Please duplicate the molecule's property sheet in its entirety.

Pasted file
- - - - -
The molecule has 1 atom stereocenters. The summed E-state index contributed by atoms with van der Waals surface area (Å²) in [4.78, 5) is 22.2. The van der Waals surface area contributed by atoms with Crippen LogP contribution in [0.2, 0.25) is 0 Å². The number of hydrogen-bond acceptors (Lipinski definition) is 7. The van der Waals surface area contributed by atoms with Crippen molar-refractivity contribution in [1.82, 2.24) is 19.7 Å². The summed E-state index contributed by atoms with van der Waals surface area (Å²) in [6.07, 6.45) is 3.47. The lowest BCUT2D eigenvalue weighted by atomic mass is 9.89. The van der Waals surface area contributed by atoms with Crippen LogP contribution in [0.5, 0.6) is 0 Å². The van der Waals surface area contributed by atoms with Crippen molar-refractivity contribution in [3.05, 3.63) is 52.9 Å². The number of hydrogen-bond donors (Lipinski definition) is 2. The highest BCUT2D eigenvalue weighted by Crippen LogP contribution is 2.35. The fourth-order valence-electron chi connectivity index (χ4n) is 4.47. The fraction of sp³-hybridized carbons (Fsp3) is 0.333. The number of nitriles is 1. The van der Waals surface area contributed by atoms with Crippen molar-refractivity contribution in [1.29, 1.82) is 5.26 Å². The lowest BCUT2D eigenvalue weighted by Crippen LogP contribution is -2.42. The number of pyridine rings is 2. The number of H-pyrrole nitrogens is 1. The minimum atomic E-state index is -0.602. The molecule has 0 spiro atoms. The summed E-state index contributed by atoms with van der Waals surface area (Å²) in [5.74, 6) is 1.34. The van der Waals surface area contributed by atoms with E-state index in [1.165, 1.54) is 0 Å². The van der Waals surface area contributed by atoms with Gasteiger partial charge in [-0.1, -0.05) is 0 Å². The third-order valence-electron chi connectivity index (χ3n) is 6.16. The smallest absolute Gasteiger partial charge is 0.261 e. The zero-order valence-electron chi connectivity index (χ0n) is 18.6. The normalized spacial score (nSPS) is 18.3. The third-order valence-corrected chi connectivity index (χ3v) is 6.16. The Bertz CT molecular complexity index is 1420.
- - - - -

The molecule has 1 atom stereocenters. The summed E-state index contributed by atoms with van der Waals surface area (Å²) in [4.78, 5) is 22.2. The van der Waals surface area contributed by atoms with Crippen LogP contribution in [0.2, 0.25) is 0 Å². The number of hydrogen-bond acceptors (Lipinski definition) is 7. The van der Waals surface area contributed by atoms with Crippen molar-refractivity contribution in [1.82, 2.24) is 19.7 Å². The summed E-state index contributed by atoms with van der Waals surface area (Å²) in [6.07, 6.45) is 3.47. The lowest BCUT2D eigenvalue weighted by atomic mass is 9.89. The van der Waals surface area contributed by atoms with Crippen LogP contribution in [0.5, 0.6) is 0 Å². The van der Waals surface area contributed by atoms with Crippen molar-refractivity contribution in [3.05, 3.63) is 52.9 Å². The number of hydrogen-bond donors (Lipinski definition) is 2. The highest BCUT2D eigenvalue weighted by Crippen LogP contribution is 2.35. The fourth-order valence-electron chi connectivity index (χ4n) is 4.47. The fraction of sp³-hybridized carbons (Fsp3) is 0.333. The number of nitriles is 1. The van der Waals surface area contributed by atoms with Crippen molar-refractivity contribution in [1.29, 1.82) is 5.26 Å². The lowest BCUT2D eigenvalue weighted by Crippen LogP contribution is -2.42. The number of pyridine rings is 2. The number of H-pyrrole nitrogens is 1. The minimum atomic E-state index is -0.602. The molecule has 0 spiro atoms. The summed E-state index contributed by atoms with van der Waals surface area (Å²) in [5.74, 6) is 1.34. The van der Waals surface area contributed by atoms with E-state index in [1.165, 1.54) is 0 Å². The van der Waals surface area contributed by atoms with Gasteiger partial charge in [-0.1, -0.05) is 0 Å². The third-order valence-electron chi connectivity index (χ3n) is 6.16. The smallest absolute Gasteiger partial charge is 0.261 e. The zero-order valence-electron chi connectivity index (χ0n) is 18.6. The normalized spacial score (nSPS) is 18.3. The third-order valence-corrected chi connectivity index (χ3v) is 6.16. The Bertz CT molecular complexity index is 1420.